The official decision was made at the Bangkok South Criminal Court today (Monday), where the court said it would accept the case brought by Thai prosecutors following a series of earlier hearings.
Hall is charged in connection with the report Cheap has a high price, published by non-government organization Finnwatch in 2013, which alleges serious human rights violations at Thai pineapple processor Natural Fruit Company.
The allegations include accusations of employing underage workers and the company confiscating passports from Myanmar migrant workers.
Hall, who originally comes from England but has lived in Thailand for 10 years, did not write the report, however he contributed and carried out interviews of Burmese migrant workers at the plant as a researcher for Finnwatch.
If found guilty, Hall faces seven years in prison.
Shortly after the court’s decision today, Hall tweeted pictures of the official indictment papers.
He was ordered to return to the court on October 19 when he will be arraigned and detained while bail requirements are met.
Last week, www.freshfruitportal.com spoke with Finnwatch executive director Sonja Vartiala, who pledged the continued support of Hall, despite the Finnish government slashing the NGOs budget by €49 million (US$56.2 million).
Vartiala has reacted to today’s court ruling in a release issued by Finnwatch.
“The Bangkok South Criminal Court had an opportunity to put an end to a saga of intimidation already lasting 30-months aimed at nothing but gagging a human rights defender,” she says.
“Regrettably the court chose instead to press on with a trial of these unfounded charges. To equate someone’s reputation with another person’s liberty is always disproportionate.
“Thailand should abolish its criminal defamation laws as they infringe on freedom of expression. At this point, the prospects for Andy Hall to receive a fair trial are looking grim.”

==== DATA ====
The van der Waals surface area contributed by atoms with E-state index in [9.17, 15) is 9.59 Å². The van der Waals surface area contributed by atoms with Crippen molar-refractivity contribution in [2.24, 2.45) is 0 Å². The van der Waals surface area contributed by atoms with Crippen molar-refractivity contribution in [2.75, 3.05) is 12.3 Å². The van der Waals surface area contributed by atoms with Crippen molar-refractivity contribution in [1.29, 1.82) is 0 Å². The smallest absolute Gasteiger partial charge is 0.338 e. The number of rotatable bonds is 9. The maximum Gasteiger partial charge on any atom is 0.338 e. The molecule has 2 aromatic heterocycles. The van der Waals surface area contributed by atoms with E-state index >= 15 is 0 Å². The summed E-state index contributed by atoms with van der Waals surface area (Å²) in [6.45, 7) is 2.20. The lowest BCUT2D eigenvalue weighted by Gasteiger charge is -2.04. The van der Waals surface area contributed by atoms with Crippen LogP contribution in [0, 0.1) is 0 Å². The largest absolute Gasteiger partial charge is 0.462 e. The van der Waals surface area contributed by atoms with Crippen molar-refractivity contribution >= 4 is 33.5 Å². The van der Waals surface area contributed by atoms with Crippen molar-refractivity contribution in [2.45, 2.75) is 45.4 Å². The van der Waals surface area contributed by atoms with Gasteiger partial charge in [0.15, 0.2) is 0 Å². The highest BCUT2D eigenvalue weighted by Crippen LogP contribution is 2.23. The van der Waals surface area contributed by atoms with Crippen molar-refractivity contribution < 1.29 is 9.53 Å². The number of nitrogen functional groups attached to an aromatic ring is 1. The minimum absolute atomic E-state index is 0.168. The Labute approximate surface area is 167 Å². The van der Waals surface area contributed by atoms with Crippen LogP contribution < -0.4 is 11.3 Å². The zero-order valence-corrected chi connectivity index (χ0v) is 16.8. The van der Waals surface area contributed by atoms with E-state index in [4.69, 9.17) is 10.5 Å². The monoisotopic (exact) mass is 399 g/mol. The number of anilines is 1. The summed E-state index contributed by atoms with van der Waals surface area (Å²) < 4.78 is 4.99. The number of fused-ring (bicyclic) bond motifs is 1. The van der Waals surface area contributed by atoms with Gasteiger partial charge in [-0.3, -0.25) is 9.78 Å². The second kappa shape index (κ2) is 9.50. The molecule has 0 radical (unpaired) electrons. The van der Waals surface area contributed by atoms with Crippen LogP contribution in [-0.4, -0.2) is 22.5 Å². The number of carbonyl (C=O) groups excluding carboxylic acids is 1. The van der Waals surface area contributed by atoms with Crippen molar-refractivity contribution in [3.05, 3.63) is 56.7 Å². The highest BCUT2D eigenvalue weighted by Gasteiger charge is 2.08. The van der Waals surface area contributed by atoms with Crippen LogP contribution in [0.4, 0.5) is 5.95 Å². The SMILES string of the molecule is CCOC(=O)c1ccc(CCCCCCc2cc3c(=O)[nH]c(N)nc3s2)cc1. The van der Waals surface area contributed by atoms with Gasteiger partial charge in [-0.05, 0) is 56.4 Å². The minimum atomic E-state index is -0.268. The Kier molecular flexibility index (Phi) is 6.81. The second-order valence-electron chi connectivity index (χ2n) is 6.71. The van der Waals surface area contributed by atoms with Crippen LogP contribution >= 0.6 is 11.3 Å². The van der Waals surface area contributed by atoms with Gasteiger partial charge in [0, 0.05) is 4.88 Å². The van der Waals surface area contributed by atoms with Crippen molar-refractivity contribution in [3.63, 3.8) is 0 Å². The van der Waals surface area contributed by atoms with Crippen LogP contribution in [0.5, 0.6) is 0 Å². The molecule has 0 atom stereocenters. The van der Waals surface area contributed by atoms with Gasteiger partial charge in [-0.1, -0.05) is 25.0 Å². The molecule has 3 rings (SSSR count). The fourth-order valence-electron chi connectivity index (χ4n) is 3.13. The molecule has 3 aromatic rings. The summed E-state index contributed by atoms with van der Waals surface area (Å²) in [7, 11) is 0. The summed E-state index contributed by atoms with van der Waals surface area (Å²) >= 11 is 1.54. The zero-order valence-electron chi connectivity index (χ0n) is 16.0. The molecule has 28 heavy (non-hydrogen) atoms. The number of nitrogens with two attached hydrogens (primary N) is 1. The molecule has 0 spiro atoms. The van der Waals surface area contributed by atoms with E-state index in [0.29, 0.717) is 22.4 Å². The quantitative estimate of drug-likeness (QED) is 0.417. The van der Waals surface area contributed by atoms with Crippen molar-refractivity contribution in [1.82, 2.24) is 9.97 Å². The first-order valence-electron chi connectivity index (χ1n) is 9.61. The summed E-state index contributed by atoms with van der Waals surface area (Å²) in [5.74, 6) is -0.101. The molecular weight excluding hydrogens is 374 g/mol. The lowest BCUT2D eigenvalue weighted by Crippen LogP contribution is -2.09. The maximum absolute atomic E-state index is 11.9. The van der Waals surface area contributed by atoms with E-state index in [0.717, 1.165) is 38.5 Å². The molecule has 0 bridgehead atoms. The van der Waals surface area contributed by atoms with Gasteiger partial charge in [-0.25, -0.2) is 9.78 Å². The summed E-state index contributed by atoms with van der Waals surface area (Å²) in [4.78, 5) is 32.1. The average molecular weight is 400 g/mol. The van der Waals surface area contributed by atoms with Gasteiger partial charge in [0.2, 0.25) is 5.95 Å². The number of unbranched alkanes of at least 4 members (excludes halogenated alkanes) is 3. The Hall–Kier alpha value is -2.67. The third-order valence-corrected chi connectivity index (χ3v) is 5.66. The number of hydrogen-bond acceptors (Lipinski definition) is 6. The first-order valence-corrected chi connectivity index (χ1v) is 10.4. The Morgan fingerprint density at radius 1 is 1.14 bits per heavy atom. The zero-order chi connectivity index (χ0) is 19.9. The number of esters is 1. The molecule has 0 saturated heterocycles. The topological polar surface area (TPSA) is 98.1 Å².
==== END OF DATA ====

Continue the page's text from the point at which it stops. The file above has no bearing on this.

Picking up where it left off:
There is widespread international support for Hall who is also being backed by several international human rights groups and labor organizations, including the Trade Unions Congress (TUC) which previously signed a petition calling for all charges to be dropped.
In a statement sent to www.freshfruitportal.com, TUC head of international relations, Owen Tudor, calls today’s Thai court decision bad news for human rights and vows to step up the campaign to support the British activist.
”The decision by the Thai court’s today to commit Andy Hall for trial on criminal defamation charges, while expected, is bad news for freedom of speech, human rights and the migrant workers whose abuse in the pineapple processing industry Andy helped uncover,” Tudor says.
”Unions globally, as well as in Britain where Andy grew up and Thailand where he now works, will step up our campaign to get the Thai government to prevent their courts being used to harass and intimidate those trying to secure justice for migrant workers.
“We will be working with human rights and development NGOs to raise the issue in the British and European Parliaments so that Thailand’s government and employers realize they cannot allow this state of affairs to continue.”
Natural Fruit has filed four cases against Andy Hall following the publication and dissemination of the Finnwatch report.
Of the other three cases, one is for criminal defamation and two are civil defamation with Natural Fruit claiming millions of dollars in damages.
According to Finnwatch, Prakanong Court heard the first criminal defamation in 2014 but the hearings were marred because of the prosecutions failure to fully disclose all evidence to the defense.
The Thai authorities failure to provide critically important information to the defense when requested and witness intimidation, among other issues, subsequently led the court to dismiss the charges.
The Office of the Attorney General has appealed the decision, urging the case to be reopened. A decision of this appeal is expected on September 25, while the hearings for the civil defamation cases have not yet been scheduled.